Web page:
Investment Analysis Review on Coke

Well Brad the blogger behind the blog, Triaging My Way to Financial Success, is offering a detailed analysis of certain companines on his website. I was given a copy of one on Coke to do a review on. To give you an idea of what the document looks like here is a part copy of the full analysis and here is a list of the other reports available.

Now generally speaking I think most stock analysis available on the web is garbage. It’s always too short and too little detail to help anyone make a decent decision (of course there are some exceptions). So out of curiosity to see a more full blown analysis I agreed to do this review. I have to admit I was somewhat surprised on the amount of detail research Brad did to come up with the report. The full report is 14 pages long and has a very in depth discussion of Coke’s business model, their management and a valuation (including a spreadsheet of past performance data).

Despite being cynical, at the start, I had to admit I was impressed on the depth of the discussion and the obvious amount of research which went into the report. Brad worked hard to come up with a good analysis of the stock and even provided some good comparison to Pepsi.

Now Brad isn’t doing this for his health, but rather he is trying to sell these detailed analysis for $19 per report or $125 for a full year subscription (or eight reports a year). I can respect a blogger that tries to take his passion and turn it into a product. After all I’m at page 33 of my book manuscript.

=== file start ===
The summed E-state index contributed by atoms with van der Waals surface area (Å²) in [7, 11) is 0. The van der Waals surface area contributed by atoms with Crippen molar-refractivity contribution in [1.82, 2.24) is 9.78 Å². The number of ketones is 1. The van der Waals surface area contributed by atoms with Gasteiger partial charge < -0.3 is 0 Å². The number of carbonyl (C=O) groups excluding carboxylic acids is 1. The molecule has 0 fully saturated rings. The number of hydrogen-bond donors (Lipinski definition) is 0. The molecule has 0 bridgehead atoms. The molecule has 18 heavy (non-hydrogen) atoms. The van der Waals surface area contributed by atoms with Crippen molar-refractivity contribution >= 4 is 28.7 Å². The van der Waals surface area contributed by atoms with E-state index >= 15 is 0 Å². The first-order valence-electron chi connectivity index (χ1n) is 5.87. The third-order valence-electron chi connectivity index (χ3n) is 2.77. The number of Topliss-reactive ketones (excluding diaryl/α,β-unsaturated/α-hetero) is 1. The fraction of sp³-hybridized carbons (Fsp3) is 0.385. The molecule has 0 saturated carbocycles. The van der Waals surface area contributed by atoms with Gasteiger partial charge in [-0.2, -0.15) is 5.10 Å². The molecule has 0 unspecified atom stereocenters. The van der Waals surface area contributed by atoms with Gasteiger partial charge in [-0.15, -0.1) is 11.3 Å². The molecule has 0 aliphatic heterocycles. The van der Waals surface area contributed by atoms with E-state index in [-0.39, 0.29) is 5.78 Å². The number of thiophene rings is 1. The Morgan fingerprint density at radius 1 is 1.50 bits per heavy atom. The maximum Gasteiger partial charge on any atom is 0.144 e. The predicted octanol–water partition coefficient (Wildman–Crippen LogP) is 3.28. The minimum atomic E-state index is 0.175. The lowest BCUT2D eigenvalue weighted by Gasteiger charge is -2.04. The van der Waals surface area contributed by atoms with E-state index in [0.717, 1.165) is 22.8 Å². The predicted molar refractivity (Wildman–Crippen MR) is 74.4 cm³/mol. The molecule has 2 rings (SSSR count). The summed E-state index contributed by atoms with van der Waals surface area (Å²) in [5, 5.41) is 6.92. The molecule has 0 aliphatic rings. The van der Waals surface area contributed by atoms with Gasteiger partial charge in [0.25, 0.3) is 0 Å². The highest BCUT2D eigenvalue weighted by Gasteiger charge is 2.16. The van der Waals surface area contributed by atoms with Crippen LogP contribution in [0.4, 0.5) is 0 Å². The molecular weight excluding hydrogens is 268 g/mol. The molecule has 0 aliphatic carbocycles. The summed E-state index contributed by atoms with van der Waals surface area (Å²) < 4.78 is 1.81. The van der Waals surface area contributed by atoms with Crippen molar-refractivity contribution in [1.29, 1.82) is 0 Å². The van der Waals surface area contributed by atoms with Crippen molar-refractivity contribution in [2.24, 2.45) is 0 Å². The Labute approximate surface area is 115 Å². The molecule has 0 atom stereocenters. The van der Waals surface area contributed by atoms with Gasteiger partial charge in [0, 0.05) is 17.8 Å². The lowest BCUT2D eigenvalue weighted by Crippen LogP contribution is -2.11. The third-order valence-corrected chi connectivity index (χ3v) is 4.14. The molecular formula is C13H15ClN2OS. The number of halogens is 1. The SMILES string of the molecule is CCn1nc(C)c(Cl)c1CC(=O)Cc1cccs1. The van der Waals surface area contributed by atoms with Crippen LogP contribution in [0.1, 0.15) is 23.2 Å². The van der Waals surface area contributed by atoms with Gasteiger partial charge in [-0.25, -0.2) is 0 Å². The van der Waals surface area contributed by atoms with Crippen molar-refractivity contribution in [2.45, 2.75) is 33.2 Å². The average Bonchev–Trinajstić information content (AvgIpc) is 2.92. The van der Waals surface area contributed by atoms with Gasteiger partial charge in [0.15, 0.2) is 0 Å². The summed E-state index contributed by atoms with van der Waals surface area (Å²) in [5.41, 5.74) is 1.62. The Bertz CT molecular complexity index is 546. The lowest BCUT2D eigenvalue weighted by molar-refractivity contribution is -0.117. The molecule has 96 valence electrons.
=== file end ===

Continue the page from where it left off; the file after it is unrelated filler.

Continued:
Yet the question is would I personally buy these reports. The answer is no. First off I’m not currently interested in most the companies he has previous researched at this time. Second I feel the price is a bit on the high side.  Now discussing this with Brad his logic was the cost should be equal to the cost of one trade to buy the stock, which seems logical but I disagree.  For $20 I can often get an entire paperback book on a subject, so why would pay that for just one 14 page report and a spreadsheet?  Now the report is good with a lot of great detail, but I still would find it hard to buy it myself at that price.

So have any of you ever bought analysis research before?  What did you buy and what did you think of it?

12 thoughts on “Investment Analysis Review on Coke”

  1. I nerver paid for a research report, ever. I might consider trying it for a few bucks ($1 to $3, certainly no more than $5), but that would probably have to be from someone I already know and whose opinions I respect.

    At $20 per report, that is way too expensive, particularly when you consider this. I believe that a wise investor should always look at more than one source of information when deciding whether to buy (or sell) a company. Multiples opinions and viewpoints are a good way to see more sides of existing issues and strength. If you have to pay $20 for 5 different sources of information, that’s $100.

    For that price, I might as well do the research myself.

  2. Thanks for taking the time to review my Coca-Cola analysis CanadianDream.